Cambria Master Recordings (2017)
In short, this recording and the music so beautifully performed on it are, and will continue to be for many years, a precious gift to us all in the year of our nation’s 150th birthday. - The WholeNote, Allan Pulker, January 23, 2017
Track 1 Chris Meyer: Fundy: A Poem of Wind and Waves (7:08)
Tracks 2-3 Ronald Royer: Rhapsody for Oboe, Horn and Wind Ensemble 2. Andante Maestoso, Allegretto (5:28) 3. Allegro Vivace (5:17)
Tracks 4-5 Ronald Royer: Travels with Mozart, Variations on a Theme from The Magic Flute 4. Theme, Variations 1-4 (6:46) 5. Variations 5-7, Finale (8:50)
Track 6 Alex Eddington: Saturday Night at Fort Chambly (8:21)
Track 7 John S. Gray: Allemande for Eleven Instruments (4:55)
Track 8 Jim McGrath: Serenade for Clarinet and Wind Ensemble (5:23)
Track 9 Alexander Rapoport: Whirligig for Ten Instruments (6:22)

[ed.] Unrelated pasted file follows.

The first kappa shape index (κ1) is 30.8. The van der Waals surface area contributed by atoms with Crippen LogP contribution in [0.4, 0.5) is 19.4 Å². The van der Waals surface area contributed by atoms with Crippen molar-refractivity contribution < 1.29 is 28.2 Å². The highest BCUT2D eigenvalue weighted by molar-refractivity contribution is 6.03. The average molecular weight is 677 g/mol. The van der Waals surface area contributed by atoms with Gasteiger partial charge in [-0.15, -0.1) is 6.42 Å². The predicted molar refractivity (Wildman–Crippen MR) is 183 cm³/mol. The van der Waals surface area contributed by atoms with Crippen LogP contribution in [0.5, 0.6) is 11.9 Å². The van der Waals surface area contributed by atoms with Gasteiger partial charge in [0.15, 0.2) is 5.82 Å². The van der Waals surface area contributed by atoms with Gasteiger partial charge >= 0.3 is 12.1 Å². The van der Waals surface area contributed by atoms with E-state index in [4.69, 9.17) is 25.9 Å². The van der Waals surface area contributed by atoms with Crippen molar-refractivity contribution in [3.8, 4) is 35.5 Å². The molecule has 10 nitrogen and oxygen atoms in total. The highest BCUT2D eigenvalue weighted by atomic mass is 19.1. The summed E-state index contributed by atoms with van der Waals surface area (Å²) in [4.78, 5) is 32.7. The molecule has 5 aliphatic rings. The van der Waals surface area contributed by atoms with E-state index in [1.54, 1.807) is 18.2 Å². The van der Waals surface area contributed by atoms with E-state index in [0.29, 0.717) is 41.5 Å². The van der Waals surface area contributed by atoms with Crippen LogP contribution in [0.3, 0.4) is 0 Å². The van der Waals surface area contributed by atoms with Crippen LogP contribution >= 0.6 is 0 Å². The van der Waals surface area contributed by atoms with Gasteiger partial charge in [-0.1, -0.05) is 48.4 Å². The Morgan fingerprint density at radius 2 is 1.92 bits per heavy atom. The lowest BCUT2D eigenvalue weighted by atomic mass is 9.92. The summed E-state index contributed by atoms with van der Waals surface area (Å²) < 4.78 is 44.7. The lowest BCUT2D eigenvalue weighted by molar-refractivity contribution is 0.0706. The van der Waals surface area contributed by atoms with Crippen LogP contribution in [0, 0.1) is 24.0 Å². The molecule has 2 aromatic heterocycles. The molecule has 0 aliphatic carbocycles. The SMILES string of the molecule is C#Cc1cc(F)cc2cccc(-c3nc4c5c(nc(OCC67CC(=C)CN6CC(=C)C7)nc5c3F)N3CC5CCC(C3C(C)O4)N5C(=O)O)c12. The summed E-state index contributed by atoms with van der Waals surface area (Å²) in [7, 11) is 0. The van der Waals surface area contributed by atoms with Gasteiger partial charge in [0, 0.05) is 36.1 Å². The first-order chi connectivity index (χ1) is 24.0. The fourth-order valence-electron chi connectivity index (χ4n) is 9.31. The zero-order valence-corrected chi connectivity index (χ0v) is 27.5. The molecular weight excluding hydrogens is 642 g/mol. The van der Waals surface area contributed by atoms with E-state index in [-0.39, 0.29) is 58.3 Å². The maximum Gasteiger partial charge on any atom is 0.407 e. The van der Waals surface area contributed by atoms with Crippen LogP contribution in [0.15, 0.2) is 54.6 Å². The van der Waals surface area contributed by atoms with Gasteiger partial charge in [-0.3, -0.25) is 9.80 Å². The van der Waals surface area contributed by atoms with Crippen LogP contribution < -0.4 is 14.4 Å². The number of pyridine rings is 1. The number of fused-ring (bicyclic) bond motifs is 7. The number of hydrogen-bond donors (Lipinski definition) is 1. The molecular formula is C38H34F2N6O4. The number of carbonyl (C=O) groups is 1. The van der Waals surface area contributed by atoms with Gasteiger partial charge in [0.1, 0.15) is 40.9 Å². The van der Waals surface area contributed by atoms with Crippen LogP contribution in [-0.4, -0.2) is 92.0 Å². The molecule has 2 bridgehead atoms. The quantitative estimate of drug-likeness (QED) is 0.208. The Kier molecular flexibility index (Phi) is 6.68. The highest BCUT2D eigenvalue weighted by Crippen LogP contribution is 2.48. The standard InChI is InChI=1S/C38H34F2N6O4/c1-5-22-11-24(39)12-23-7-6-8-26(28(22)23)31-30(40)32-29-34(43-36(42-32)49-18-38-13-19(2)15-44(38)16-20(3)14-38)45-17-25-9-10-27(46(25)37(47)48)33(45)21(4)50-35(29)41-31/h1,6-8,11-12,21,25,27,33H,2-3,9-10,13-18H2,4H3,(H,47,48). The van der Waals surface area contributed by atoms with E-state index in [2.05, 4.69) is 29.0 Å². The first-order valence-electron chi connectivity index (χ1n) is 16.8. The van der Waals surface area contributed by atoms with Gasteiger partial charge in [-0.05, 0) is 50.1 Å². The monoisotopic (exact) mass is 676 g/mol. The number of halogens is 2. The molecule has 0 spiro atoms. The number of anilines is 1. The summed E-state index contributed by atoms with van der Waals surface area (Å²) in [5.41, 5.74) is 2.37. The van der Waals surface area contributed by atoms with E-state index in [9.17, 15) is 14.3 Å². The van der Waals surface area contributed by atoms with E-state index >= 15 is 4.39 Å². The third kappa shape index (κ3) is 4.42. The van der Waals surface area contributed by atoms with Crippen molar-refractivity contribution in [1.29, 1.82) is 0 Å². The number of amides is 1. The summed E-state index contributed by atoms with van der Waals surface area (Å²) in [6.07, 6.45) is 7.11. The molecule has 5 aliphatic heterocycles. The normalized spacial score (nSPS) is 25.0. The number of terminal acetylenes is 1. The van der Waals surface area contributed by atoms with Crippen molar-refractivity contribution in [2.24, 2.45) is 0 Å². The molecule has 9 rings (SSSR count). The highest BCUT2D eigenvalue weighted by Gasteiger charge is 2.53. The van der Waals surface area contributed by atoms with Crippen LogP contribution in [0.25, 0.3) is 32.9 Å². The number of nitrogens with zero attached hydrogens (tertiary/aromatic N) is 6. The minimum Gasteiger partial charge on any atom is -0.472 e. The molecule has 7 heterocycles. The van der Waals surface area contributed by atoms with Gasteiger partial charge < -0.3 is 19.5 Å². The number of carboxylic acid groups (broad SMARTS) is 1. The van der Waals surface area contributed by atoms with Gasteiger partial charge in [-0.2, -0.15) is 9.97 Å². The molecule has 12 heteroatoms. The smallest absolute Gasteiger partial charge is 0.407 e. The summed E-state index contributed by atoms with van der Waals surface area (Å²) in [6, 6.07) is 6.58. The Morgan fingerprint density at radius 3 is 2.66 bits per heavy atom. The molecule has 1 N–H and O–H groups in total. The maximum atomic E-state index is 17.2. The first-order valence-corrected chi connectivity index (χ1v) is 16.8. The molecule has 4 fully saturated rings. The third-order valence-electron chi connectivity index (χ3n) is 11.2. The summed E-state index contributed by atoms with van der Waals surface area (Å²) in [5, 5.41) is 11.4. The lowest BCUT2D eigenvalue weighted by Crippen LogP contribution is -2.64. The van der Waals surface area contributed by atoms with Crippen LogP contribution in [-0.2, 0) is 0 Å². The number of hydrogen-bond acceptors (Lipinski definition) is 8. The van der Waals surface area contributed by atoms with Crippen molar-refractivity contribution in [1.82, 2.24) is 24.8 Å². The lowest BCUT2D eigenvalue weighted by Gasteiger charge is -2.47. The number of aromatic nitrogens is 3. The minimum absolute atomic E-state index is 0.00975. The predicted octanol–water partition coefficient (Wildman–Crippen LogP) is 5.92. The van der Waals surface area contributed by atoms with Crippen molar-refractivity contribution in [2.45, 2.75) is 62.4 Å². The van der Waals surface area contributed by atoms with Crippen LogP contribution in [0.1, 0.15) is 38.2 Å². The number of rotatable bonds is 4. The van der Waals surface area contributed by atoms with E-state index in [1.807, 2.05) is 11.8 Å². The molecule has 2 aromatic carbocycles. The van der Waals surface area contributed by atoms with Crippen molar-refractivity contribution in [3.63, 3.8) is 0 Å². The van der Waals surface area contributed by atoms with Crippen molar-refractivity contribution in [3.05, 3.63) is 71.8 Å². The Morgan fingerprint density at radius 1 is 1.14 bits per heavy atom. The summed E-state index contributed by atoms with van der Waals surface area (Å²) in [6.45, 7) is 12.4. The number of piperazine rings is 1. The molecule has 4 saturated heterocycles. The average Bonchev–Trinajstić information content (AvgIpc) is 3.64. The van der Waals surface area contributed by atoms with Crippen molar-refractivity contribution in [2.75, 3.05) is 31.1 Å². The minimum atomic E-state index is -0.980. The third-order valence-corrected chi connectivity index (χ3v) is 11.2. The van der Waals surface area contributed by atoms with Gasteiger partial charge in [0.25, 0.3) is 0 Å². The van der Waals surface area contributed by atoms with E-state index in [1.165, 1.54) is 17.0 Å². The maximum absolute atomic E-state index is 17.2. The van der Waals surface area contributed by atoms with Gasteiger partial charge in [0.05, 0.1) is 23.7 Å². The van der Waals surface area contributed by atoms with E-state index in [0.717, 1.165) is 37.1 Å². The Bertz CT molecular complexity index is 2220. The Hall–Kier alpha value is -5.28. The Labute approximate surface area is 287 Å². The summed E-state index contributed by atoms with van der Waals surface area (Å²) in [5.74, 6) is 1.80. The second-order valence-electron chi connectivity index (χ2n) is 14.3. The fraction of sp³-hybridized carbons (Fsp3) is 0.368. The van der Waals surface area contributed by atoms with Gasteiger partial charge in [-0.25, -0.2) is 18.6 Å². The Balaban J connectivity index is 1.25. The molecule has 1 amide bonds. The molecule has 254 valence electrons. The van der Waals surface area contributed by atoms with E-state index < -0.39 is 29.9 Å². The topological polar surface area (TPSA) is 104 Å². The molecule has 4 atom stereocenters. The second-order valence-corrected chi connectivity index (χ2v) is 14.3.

Track 10 Howard Cable: McIntyre Ranch Country (7:52)
Introduction by Music Director Ronald Royer
In honour of Canada’s 150th anniversary in 2017, the Scarborough Philharmonic Orchestra (SPO) presents our first commercial recording, Canadian Panorama. The creation of this album has been a journey of celebration that started in 2013 through our collaboration with seven Canadian composers who have been closely involved with the SPO. Our request to the composers was simple: provide music that would celebrate Canada’s cultural heritage and expand the musical repertoire for our talented wind players.
Canadian culture, history or geography inspires each composition featured on this album. Four works are original commissions by the SPO and four are arrangements of existing music that fit our theme. The compositions Fundy, Saturday Night at Fort Chambly and McIntyre Ranch Country are each inspired by different regions of Canada and their local folksong traditions: the East Coast, Québec, and Alberta respectively. The new works Allemande and Whirligig illustrate the ways in which European classical music has inspired Canadian composers to create new, colourful works. Rhapsody and Travels with Mozart are inspired by the rich cultural diversity of Canada. And finally, Serenade pays tribute to Canada’s vibrant film industry and culture.